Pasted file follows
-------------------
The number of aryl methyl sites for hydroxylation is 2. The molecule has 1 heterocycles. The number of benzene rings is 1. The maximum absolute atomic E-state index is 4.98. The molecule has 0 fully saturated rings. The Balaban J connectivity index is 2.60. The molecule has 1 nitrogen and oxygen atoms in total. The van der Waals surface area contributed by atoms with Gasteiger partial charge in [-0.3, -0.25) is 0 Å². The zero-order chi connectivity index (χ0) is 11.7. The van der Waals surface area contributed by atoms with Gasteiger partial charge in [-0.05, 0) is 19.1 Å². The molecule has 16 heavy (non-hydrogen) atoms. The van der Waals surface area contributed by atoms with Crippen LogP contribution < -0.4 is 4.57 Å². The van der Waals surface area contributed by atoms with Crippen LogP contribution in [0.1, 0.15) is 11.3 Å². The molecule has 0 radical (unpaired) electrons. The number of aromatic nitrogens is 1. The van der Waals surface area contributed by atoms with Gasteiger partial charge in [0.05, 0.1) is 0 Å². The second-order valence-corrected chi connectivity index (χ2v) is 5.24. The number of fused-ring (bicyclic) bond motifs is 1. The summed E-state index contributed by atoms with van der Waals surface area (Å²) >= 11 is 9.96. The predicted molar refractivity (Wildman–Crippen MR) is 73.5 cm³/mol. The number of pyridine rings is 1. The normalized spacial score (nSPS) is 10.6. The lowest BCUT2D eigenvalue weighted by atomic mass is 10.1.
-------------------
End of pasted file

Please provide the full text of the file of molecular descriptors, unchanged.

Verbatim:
The number of aryl methyl sites for hydroxylation is 2. The molecule has 1 heterocycles. The number of benzene rings is 1. The maximum absolute atomic E-state index is 4.98. The molecule has 0 fully saturated rings. The Balaban J connectivity index is 2.60. The molecule has 1 nitrogen and oxygen atoms in total. The van der Waals surface area contributed by atoms with Gasteiger partial charge in [-0.3, -0.25) is 0 Å². The zero-order chi connectivity index (χ0) is 11.7. The van der Waals surface area contributed by atoms with Gasteiger partial charge in [-0.05, 0) is 19.1 Å². The molecule has 16 heavy (non-hydrogen) atoms. The van der Waals surface area contributed by atoms with Crippen LogP contribution < -0.4 is 4.57 Å². The van der Waals surface area contributed by atoms with Crippen LogP contribution in [0.1, 0.15) is 11.3 Å². The molecule has 0 radical (unpaired) electrons. The number of aromatic nitrogens is 1. The van der Waals surface area contributed by atoms with Gasteiger partial charge in [0.05, 0.1) is 0 Å². The second-order valence-corrected chi connectivity index (χ2v) is 5.24. The number of fused-ring (bicyclic) bond motifs is 1. The summed E-state index contributed by atoms with van der Waals surface area (Å²) >= 11 is 9.96. The predicted molar refractivity (Wildman–Crippen MR) is 73.5 cm³/mol. The number of pyridine rings is 1. The normalized spacial score (nSPS) is 10.6. The lowest BCUT2D eigenvalue weighted by atomic mass is 10.1.